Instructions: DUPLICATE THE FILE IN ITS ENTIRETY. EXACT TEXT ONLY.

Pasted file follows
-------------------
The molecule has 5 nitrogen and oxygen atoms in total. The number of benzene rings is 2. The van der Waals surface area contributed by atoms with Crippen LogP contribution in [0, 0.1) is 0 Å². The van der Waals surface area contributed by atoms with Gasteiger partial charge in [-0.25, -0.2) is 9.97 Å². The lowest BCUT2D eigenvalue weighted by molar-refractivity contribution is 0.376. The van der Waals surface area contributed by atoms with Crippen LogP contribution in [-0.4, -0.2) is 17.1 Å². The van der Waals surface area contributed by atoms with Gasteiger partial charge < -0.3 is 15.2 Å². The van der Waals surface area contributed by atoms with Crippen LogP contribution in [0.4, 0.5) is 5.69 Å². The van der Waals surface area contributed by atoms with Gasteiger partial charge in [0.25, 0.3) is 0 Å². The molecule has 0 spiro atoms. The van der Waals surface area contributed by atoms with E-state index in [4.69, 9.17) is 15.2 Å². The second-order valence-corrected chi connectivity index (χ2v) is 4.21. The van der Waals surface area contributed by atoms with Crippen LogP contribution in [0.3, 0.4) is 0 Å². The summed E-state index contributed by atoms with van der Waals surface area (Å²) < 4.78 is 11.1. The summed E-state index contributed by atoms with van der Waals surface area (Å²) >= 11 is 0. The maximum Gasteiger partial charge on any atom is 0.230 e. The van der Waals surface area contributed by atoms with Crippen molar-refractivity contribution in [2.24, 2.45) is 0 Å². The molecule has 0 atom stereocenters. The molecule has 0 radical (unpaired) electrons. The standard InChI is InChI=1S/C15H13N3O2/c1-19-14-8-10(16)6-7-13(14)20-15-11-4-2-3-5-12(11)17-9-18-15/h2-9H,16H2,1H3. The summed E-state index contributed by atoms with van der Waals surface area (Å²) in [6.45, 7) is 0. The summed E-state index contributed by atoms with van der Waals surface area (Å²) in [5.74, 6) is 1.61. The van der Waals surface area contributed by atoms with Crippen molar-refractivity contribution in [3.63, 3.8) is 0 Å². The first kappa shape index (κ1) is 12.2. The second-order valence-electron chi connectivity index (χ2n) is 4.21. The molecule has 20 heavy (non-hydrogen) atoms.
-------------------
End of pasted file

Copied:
The molecule has 5 nitrogen and oxygen atoms in total. The number of benzene rings is 2. The van der Waals surface area contributed by atoms with Crippen LogP contribution in [0, 0.1) is 0 Å². The van der Waals surface area contributed by atoms with Gasteiger partial charge in [-0.25, -0.2) is 9.97 Å². The lowest BCUT2D eigenvalue weighted by molar-refractivity contribution is 0.376. The van der Waals surface area contributed by atoms with Crippen LogP contribution in [-0.4, -0.2) is 17.1 Å². The van der Waals surface area contributed by atoms with Gasteiger partial charge < -0.3 is 15.2 Å². The van der Waals surface area contributed by atoms with Crippen LogP contribution in [0.4, 0.5) is 5.69 Å². The van der Waals surface area contributed by atoms with Gasteiger partial charge in [0.25, 0.3) is 0 Å². The molecule has 0 spiro atoms. The van der Waals surface area contributed by atoms with E-state index in [4.69, 9.17) is 15.2 Å². The second-order valence-corrected chi connectivity index (χ2v) is 4.21. The van der Waals surface area contributed by atoms with Crippen LogP contribution in [0.3, 0.4) is 0 Å². The summed E-state index contributed by atoms with van der Waals surface area (Å²) < 4.78 is 11.1. The summed E-state index contributed by atoms with van der Waals surface area (Å²) >= 11 is 0. The maximum Gasteiger partial charge on any atom is 0.230 e. The van der Waals surface area contributed by atoms with Crippen molar-refractivity contribution in [2.24, 2.45) is 0 Å². The molecule has 0 atom stereocenters. The molecule has 0 radical (unpaired) electrons. The standard InChI is InChI=1S/C15H13N3O2/c1-19-14-8-10(16)6-7-13(14)20-15-11-4-2-3-5-12(11)17-9-18-15/h2-9H,16H2,1H3. The summed E-state index contributed by atoms with van der Waals surface area (Å²) in [6.45, 7) is 0. The summed E-state index contributed by atoms with van der Waals surface area (Å²) in [5.74, 6) is 1.61. The van der Waals surface area contributed by atoms with Crippen molar-refractivity contribution in [3.63, 3.8) is 0 Å². The first kappa shape index (κ1) is 12.2. The second-order valence-electron chi connectivity index (χ2n) is 4.21. The molecule has 20 heavy (non-hydrogen) atoms.